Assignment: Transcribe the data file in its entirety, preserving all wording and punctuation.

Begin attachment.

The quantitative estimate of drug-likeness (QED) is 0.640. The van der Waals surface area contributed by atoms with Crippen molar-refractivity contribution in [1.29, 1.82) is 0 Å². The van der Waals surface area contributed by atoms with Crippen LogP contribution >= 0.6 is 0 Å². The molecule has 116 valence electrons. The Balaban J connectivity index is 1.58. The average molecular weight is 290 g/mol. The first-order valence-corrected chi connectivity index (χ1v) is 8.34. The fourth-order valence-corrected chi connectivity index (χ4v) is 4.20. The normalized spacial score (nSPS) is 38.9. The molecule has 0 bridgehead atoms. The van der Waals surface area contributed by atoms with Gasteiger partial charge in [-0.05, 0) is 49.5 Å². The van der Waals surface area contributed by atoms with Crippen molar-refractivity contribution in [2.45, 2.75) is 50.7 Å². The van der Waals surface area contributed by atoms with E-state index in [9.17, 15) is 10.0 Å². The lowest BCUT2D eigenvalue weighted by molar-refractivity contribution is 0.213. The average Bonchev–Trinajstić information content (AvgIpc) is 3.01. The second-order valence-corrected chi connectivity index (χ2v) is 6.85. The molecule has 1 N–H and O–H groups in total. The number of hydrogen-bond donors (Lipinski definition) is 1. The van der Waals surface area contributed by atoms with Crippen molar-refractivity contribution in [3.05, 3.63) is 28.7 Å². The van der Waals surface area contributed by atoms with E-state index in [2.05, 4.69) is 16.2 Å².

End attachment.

The quantitative estimate of drug-likeness (QED) is 0.640. The van der Waals surface area contributed by atoms with Crippen molar-refractivity contribution in [1.29, 1.82) is 0 Å². The van der Waals surface area contributed by atoms with Crippen LogP contribution >= 0.6 is 0 Å². The molecule has 116 valence electrons. The Balaban J connectivity index is 1.58. The average molecular weight is 290 g/mol. The first-order valence-corrected chi connectivity index (χ1v) is 8.34. The fourth-order valence-corrected chi connectivity index (χ4v) is 4.20. The normalized spacial score (nSPS) is 38.9. The molecule has 0 bridgehead atoms. The van der Waals surface area contributed by atoms with Gasteiger partial charge in [-0.05, 0) is 49.5 Å². The van der Waals surface area contributed by atoms with Crippen molar-refractivity contribution in [2.45, 2.75) is 50.7 Å². The van der Waals surface area contributed by atoms with E-state index in [9.17, 15) is 10.0 Å². The lowest BCUT2D eigenvalue weighted by molar-refractivity contribution is 0.213. The average Bonchev–Trinajstić information content (AvgIpc) is 3.01. The second-order valence-corrected chi connectivity index (χ2v) is 6.85. The molecule has 1 N–H and O–H groups in total. The number of hydrogen-bond donors (Lipinski definition) is 1. The van der Waals surface area contributed by atoms with Crippen molar-refractivity contribution in [3.05, 3.63) is 28.7 Å². The van der Waals surface area contributed by atoms with E-state index in [2.05, 4.69) is 16.2 Å².